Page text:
It’s no secret or unfair criticism to say that John Grabow was brutal last year. He was able to pitch only intermittently, and when he did, he was as useful as a tee-ball tee.

But now he’s much more healthy, and determined to be a valuable component of the Cubs’ bullpen in 2011.

Grabow’s case is different but the same. He needs to be mentally sure his left knee has healed from nearly yearlong soreness that ended his season June 28, and he needs to regain the confidence of an organization that gave him a two-year, $7.5 million contract.

“I never really had an injury before, and it came right after I signed the contract,” Grabow said, “so I’m looking to redeem myself.”

Instead of having surgery for a torn ligament, he opted for rehab. And while he has passed all tests, including throwing off a mound, it has been done while wearing a brace.





“I’m going to throw in the brace until I feel comfortable where it’s not an issue,” he said. “But if I have to wear it all season, I will because this could be a real special year for our team.”

Grabow hopes to regain his role as main setup man, although Sean Marshall basically won it while Grabow was away. Chicago Tribune.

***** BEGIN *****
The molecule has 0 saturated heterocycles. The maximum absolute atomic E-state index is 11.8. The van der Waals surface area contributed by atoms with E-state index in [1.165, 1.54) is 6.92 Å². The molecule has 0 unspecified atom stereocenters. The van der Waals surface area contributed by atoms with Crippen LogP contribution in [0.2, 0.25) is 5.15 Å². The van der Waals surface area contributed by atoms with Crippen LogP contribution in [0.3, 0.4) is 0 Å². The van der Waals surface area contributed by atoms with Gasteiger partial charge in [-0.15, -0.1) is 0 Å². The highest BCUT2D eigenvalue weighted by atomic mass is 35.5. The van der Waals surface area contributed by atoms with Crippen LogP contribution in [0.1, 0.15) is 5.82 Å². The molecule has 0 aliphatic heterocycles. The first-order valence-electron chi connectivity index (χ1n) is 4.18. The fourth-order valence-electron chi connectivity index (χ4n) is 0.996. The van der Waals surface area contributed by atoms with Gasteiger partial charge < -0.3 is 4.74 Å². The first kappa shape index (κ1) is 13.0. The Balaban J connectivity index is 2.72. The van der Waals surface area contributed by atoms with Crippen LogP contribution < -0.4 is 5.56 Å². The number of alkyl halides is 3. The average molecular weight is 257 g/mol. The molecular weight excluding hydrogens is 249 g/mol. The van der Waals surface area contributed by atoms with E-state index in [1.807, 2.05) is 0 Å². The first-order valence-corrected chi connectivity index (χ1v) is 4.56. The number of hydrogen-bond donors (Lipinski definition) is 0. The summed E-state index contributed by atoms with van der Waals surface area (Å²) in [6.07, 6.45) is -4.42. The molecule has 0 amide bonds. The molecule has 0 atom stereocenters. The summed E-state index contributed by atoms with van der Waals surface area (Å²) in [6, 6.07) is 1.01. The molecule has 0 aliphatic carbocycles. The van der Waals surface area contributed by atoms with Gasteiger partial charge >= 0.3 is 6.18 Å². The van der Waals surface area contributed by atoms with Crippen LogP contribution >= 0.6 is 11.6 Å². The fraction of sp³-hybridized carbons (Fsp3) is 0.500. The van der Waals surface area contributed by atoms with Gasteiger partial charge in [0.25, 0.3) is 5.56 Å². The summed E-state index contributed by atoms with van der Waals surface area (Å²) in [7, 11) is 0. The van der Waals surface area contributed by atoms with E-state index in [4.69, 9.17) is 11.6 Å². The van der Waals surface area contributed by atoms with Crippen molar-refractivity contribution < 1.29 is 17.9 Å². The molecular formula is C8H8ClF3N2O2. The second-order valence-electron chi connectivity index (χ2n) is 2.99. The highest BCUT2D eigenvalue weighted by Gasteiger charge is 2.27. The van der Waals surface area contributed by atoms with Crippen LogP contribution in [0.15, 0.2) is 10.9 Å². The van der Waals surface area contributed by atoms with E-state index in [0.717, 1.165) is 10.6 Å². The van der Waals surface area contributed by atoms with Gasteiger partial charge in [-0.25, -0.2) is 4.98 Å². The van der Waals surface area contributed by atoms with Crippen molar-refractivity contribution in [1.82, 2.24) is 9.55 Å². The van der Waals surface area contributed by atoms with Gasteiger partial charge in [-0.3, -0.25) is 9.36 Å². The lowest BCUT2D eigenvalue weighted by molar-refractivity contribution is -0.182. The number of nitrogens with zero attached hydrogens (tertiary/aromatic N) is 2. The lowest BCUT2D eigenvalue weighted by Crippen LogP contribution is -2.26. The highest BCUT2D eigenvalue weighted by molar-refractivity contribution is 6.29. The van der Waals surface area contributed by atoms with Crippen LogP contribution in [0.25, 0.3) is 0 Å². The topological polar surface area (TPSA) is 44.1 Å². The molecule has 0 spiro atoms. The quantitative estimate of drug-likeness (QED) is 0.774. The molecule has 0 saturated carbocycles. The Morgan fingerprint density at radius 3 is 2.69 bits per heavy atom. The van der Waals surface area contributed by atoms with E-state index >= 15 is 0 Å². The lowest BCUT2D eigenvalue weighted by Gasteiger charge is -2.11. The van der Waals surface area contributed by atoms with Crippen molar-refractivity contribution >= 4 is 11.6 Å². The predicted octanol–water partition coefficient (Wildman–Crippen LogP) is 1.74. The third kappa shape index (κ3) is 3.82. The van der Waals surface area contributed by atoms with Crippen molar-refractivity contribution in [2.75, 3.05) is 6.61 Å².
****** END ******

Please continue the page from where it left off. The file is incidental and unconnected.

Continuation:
As frustrated as I was with Jim Hendry’s decision to re-sign Grabow (after trading for him and Tom Gorzelanny mid-season in 2009), and as apoplectic as I was at Hendry’s decision to give Grabow two years and $7.5 million, it is unfair to take out that frustration and anger on Grabow, himself. This is clearly a guy who wants to pitch well for a team that rewarded him so handsomely. If he didn’t, he would have opted for surgery, and rehabbed on the Cubs’ dime. Given that he’s under contract for just the 2011 season now, the fact that he’s decided to try and rehab instead demonstrates that he’s trying to be as effective as possible as soon as possible – rather than thinking about his next free agent contract.

Maybe I’m giving him too much credit, but I think Grabow could be a useful – if not more – piece in the Cubs’ bullpen. The salary is spent, and the roster spot is assured. We can do nothing more than hope, as Grabow does, that he pitches well with the opportunity and cash he’s been given. I think he will.




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